Is Facebook making us miserable?

Posted by Lydia Leavitt

Miserable people consistently underestimate how miserable everyone else on the planet is, and therefore feel more miserable. The main reason for feeling crappy? Facebook, of course.

Alex Jordan, a former Ph.D. student in Stanford’s psychology department took interest in the way his friends reacted after cruising Facebook. He explains that without fail, his friends "were convinced that everyone else was leading a perfect life." 

So, Jordan took his findings and led an all out study on the human psyche to see how humans regard their emotion state of mind to that of others. 

Jordan points out that of course Facebook isn’t the only thing prompting humans to feel bad about themselves, explaining that this sentiment is an age old dilemma.

To prove it he quotes philosopher Montesquieu: "If we only wanted to be happy it would be easy; but we want to be happier than other people, which is almost always difficult, since we think them happier than they are."

Clearly Montesquieu didn’t have a Facebook page, but he did notice the same human emotion that Jordan did.

Jordan found that by nature, humans perceive their own misery as worse than those around them. With this find, experts have noted that Facebook is an ideal place for self-loathing mostly because it’s filled with happy status updates and pictures that can make those predisposed to feeling dejected, feel extra dejected.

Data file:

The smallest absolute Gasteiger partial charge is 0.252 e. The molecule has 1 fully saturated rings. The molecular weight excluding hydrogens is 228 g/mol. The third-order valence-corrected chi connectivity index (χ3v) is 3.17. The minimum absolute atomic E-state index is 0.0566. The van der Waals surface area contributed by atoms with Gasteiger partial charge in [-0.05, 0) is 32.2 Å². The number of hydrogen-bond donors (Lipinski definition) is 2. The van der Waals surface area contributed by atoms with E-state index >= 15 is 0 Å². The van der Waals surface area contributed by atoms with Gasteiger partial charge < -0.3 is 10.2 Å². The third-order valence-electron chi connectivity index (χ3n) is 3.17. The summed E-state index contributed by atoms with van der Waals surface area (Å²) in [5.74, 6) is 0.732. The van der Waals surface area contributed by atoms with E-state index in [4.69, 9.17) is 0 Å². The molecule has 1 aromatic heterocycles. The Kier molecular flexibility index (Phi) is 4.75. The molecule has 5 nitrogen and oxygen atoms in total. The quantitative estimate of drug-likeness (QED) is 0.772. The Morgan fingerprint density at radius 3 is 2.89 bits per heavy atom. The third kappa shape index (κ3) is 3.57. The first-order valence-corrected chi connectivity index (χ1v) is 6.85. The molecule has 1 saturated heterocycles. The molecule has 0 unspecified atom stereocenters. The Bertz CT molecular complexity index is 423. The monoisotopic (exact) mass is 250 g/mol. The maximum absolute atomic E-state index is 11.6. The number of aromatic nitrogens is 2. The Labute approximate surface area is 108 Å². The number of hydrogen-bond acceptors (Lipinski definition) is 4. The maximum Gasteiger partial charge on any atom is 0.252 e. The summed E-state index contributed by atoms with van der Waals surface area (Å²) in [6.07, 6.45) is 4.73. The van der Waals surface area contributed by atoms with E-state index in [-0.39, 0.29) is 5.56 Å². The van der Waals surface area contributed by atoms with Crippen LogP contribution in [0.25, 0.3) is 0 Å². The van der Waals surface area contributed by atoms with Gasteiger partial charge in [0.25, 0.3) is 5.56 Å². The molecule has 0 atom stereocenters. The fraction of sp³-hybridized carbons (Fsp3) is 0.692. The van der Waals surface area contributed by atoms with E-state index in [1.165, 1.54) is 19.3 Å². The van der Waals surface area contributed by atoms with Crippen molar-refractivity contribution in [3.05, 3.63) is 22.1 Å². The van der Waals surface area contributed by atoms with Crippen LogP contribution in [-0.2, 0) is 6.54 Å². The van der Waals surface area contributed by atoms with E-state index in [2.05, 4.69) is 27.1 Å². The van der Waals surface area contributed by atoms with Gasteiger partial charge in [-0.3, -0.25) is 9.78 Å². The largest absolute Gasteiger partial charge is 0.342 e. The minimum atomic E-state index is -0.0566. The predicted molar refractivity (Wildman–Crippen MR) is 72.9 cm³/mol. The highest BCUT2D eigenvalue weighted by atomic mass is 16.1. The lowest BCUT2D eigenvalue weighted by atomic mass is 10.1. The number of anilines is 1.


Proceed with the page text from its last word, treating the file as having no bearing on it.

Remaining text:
The study found that no matter how many statuses were focused on sad feelings like missing friends or bad days, the test subjects seemed to focus on fun things like going out or attending parties, thus prompting feelings of jealousy and detection.

In short, Facebook leaves a person feeling like the only one in the world not having fun.

Still, it’s important to remember that Facebook is a place where a person can create a online personality showing themselves in the best light. Of course people are only going to post happy pictures of themselves, but that’s not to say they’re not just as miserable as you are.

(Via Slate